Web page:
Evans’s son, William, a Harvard Law School graduate who has spent years battling the tobacco company, wept and hugged one of his attorneys when the punitive damages were announced this afternoon. The jury?s decision came after a short period of deliberation, especially when compared to the six days they spent reviewing the evidence in the civil trial before concluding the tobacco company?s marketing plans induced Evans to start smoking as a child. She died in 2002 from lung cancer.
Earlier today, the main lawyer for Lorillard asked the jurors to no longer hold the company accountable for the past.
“The focus is solely on the present and the future,” Walter Cofer, a Kansas City-based attorney representing tobacco company Lorillard Inc., told jurors. He said the company had rectified the problems that were alleged during the recent trial: The company no longer passes out samples of Newport cigarettes, it no longer advertises cigarettes on radio or television, and the company agrees that cigarettes cause cancer and other diseases.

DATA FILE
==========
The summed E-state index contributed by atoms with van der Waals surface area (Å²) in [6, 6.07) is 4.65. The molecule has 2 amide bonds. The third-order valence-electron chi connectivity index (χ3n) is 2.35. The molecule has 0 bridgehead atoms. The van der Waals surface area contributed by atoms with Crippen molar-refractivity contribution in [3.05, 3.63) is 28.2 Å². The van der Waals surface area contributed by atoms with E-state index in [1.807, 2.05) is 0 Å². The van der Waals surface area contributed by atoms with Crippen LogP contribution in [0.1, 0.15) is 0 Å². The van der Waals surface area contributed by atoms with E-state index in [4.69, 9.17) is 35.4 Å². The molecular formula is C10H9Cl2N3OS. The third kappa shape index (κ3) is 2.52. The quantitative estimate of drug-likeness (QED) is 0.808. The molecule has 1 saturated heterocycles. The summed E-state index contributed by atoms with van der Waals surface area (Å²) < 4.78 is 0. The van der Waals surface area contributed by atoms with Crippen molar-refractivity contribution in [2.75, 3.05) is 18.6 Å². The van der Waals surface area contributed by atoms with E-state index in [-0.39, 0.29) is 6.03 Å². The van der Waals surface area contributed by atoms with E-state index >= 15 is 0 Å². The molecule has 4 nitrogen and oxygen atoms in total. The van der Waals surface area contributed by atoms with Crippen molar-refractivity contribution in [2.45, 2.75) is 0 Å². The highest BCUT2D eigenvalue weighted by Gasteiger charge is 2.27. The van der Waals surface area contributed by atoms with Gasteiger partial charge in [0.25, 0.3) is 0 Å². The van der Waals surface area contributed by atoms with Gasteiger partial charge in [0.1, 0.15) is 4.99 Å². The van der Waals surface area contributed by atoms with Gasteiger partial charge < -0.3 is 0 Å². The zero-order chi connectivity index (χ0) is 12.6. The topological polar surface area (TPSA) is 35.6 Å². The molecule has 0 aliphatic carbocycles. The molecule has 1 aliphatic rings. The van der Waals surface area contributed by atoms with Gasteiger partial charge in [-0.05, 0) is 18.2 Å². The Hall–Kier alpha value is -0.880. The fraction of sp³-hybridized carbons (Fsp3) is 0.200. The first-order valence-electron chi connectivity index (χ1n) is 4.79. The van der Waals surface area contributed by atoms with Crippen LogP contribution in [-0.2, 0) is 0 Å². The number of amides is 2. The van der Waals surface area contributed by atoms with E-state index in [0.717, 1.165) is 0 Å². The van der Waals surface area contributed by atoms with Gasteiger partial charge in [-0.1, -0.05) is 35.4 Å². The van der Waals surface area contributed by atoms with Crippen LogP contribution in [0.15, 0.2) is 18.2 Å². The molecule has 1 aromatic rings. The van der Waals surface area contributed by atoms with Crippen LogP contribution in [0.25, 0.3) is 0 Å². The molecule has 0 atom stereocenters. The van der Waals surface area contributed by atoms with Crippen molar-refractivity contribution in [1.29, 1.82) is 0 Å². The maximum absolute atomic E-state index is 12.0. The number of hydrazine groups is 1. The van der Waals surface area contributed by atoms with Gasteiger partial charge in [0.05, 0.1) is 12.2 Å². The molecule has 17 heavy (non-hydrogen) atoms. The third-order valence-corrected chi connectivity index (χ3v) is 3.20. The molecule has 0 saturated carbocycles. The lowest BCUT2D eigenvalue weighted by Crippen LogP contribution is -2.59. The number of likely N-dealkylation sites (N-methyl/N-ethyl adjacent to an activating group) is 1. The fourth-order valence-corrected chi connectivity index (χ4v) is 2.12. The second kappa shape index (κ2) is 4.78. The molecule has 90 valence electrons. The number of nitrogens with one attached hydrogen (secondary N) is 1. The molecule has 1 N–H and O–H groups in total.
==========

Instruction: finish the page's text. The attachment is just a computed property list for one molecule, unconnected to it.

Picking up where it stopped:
“You don’t get punished today for moving in the right direction,” Cofer said. But attorney Michael Weisman, representing Evans? estate and her only son, said jurors should punish Lorillard for the acts of the past with a financial penalty to make sure such acts never occur again. Weisman, of the Boston firm Davis, Malm & D’Agostine, said jurors should have no sympathy for a company just because it is now following the law. “That’s like saying, ‘we’re obeying the law because it’s the law.’ That’s impressive,” Weissman said. “How about saying, ‘we’re trying to get children to stop smoking, because it’s the right thing to do?.” The jury had already awarded the compensatory damages in a groundbreaking decision Tuesday that found the company seduced Evans into smoking when she was just 13 by handing out Newport samples.
The sampling was part of a broader marketing strategy to reach out to youngsters in black neighborhoods, where menthol brands are particularly popular. The jury found that Lorillard acted with negligence, breach of trust, and in a manner that was wanton and reckless. The novel aspects of the verdict were that it was the first lawsuit challenging the marketing and sampling of cigarettes to youngsters, and the size of the award. It was believed to be the largest award for compensatory damages in a wrongful death suit against a tobacco company in the country.